The logic, from Norfor’s point of view, was to attract local and international distributors and sales agents, which allowed Screen Australia to invest in the production and triggered the tax offset. 

The whole process [of making Perception] took around two years. ‘It was quite a big short, and we had to take six or nine months off from the feature development process to produce and finish the short. We had Paul Welsh, who was a Scottish filmmaker, as the creative lead on Springboard. We worked consistently with him so we did have a single voice, giving us notes and feedback. 

‘We did get some additional script funding from Screen Australia. There was probably a period of 18 months where we had lots of different feedback and lots of voices and I think we probably lost our way a bit.

‘It’s one of those processes, maybe it is necessary in processing a script where you go back, not to where you started from, but it does feel circuitous.’

They wanted it to feel very contemporary, but the awareness of sexual politics in the sector was starting to evolve so the ground was shifting under their feet. 

‘This was well before #Me Too and the awareness of industry abuses and the lack of women directors, and the numbers hadn’t been crunched. All of that was starting to come out and we had one of those early projects with a female team, the subject was female and we were dealing with issues that hadn’t really been dealt with on screen. So we were finding our way, as were the script editors and the agencies.’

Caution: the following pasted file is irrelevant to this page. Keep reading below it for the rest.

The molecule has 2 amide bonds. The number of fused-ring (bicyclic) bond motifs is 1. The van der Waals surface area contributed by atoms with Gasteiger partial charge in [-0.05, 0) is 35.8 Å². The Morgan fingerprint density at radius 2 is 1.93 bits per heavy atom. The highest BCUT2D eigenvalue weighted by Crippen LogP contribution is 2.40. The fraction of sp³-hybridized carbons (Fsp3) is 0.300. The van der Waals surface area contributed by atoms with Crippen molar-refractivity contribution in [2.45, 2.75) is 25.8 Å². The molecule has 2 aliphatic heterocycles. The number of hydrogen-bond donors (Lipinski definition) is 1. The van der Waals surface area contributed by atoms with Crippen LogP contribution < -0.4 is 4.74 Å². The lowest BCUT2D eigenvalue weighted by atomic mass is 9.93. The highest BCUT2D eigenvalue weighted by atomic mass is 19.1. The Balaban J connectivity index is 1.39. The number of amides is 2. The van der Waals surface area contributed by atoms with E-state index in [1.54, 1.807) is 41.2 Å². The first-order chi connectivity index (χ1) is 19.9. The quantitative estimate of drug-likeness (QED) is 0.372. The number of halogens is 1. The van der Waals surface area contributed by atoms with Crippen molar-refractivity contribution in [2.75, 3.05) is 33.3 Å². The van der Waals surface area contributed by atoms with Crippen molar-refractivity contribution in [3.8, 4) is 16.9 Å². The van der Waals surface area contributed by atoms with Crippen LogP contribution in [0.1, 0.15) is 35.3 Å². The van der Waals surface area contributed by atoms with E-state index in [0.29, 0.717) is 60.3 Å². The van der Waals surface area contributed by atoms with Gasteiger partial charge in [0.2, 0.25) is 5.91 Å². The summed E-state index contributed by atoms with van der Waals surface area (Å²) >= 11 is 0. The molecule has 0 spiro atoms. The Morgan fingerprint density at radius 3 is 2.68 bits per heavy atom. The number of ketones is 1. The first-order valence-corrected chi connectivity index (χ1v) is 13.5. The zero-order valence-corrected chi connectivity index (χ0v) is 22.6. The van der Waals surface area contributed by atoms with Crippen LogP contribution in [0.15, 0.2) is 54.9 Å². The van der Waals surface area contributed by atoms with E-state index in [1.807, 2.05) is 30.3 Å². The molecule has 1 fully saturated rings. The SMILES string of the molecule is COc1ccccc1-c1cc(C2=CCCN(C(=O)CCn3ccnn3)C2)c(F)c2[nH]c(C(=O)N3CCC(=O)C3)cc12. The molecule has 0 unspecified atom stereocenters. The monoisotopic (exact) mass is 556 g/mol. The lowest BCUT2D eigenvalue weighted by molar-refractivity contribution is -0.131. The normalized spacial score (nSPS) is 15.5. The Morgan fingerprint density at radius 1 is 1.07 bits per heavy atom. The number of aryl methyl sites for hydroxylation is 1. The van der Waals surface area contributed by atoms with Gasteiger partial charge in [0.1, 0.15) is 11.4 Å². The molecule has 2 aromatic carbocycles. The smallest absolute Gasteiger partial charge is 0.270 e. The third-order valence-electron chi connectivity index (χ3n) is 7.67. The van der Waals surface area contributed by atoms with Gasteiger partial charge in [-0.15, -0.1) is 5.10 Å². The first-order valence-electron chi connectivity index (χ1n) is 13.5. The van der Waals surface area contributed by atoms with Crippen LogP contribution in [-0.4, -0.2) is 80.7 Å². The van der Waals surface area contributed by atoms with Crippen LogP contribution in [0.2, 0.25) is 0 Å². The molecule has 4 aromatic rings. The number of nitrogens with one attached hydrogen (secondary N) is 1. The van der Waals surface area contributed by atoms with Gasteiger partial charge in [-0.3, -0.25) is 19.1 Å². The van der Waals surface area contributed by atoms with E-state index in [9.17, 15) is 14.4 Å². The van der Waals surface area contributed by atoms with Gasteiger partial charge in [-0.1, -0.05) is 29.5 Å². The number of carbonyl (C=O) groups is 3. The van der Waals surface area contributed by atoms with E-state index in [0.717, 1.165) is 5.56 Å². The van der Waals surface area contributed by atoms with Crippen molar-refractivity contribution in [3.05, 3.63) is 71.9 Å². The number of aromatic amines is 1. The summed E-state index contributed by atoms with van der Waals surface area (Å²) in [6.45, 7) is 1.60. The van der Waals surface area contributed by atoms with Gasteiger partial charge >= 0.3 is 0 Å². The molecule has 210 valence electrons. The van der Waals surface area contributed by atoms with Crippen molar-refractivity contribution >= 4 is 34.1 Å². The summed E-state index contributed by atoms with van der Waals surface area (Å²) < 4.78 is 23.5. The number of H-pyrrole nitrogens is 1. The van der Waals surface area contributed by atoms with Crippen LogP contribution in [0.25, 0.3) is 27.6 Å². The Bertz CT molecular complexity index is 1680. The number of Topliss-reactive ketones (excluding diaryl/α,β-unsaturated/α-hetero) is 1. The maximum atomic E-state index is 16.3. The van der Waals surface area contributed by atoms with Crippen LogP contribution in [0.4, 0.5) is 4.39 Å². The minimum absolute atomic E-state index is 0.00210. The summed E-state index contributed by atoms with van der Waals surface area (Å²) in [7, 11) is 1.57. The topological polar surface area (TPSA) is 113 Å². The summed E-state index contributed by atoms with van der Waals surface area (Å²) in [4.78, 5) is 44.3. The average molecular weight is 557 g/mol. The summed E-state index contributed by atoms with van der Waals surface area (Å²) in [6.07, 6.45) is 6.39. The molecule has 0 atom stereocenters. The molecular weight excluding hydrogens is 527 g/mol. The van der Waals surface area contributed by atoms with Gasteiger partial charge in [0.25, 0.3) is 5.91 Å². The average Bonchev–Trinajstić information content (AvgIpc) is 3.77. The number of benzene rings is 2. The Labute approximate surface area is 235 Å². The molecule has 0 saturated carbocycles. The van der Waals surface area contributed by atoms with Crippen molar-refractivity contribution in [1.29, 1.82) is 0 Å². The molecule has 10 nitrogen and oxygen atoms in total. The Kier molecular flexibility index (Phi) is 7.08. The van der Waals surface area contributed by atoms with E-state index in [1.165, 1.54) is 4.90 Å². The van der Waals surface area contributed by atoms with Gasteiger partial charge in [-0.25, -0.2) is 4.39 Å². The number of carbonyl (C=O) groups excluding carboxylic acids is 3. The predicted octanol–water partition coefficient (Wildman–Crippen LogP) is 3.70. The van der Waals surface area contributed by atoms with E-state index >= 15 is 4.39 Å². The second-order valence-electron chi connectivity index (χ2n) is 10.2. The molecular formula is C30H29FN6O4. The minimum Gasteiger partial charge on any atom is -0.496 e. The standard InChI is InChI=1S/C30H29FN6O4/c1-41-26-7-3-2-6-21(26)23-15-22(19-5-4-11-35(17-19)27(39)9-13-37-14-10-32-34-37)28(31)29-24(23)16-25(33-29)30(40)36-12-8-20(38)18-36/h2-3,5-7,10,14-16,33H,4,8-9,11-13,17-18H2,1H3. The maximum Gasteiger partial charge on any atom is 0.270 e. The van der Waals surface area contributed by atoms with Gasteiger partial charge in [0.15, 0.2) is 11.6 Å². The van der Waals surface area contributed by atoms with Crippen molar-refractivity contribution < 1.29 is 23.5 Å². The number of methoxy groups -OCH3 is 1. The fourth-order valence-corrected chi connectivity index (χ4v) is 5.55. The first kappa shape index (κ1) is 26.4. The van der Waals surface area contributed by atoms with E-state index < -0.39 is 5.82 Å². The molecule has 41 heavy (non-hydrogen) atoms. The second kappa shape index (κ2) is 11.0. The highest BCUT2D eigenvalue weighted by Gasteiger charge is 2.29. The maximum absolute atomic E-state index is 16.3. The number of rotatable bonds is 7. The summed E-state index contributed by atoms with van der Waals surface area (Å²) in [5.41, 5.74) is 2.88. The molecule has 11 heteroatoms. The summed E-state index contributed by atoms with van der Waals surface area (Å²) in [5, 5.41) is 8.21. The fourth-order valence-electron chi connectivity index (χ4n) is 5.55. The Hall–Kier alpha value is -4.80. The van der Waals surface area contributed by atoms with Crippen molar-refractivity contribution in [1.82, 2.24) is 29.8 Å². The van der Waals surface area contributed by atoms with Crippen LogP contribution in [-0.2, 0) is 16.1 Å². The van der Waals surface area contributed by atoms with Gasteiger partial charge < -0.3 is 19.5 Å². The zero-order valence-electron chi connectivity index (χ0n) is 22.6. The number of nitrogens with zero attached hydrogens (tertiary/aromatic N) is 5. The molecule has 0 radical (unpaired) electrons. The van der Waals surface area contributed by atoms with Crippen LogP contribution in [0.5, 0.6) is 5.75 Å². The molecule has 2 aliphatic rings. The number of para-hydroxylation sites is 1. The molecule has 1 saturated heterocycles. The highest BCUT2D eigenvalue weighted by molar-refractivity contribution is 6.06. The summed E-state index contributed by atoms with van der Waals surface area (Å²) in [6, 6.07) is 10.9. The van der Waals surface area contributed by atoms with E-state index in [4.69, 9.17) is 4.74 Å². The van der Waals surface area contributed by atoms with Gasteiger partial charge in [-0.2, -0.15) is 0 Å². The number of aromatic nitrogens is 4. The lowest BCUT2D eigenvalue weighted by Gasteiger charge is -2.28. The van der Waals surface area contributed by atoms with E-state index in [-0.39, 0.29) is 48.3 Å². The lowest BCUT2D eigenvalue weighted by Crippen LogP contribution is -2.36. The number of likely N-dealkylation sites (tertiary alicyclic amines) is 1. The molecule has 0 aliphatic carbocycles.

Meanwhile, of course, they were still campaigning for their marketplace attachment with a difficult film which traditional executives found pretty difficult to empathise with. 

Liz Watts (from Porchlight) came on as executive producer and introduced them to Charlotte Mickie from Canadian sales agent Mongrel Media, who first met them at the Berlin Film Festival. Then they secured John Molloy from Australian distributor Mindblowing Films which has a long history importing Indian films. 

Now they could apply for production funding from Screen Australia, and put in for a provisional certificate for the tax offset. 

Meanwhile, Emerald was raising money. Prue Williams was involving private investors, some of whom came on from the short films. Lyn Norfor was writing budget after budget, confronting the problem of location, and a film that cried out for an expansive sense of place. 

Miranda Nation grew up in Geelong and the Victorian south-west coast, and the film was set in those locations and the particular culture of a small industrial town. But the film has a lot of locations and complex scenes, and Geelong is 80km from Melbourne, so shooting in the real town would be more expensive. 

The budget which settled at $2.5m was very tight. Miranda Nation and Lyn Norfor went back and forth to Geelong for the final eighteen months of development, developing relationships with the Chamber of Commerce and local people, and taking heart from their enthusiasm. The council committed to storage space and a free office with power and wi-fi, and dealt with parking. They could get local extras and some crew while their post companies were willing to become investors. 

What is more, Film Victoria was very enthusiastic and the state government was prepared to put in regional money. Emerald could cover the extra costs of a location shoot. 

The financial crisis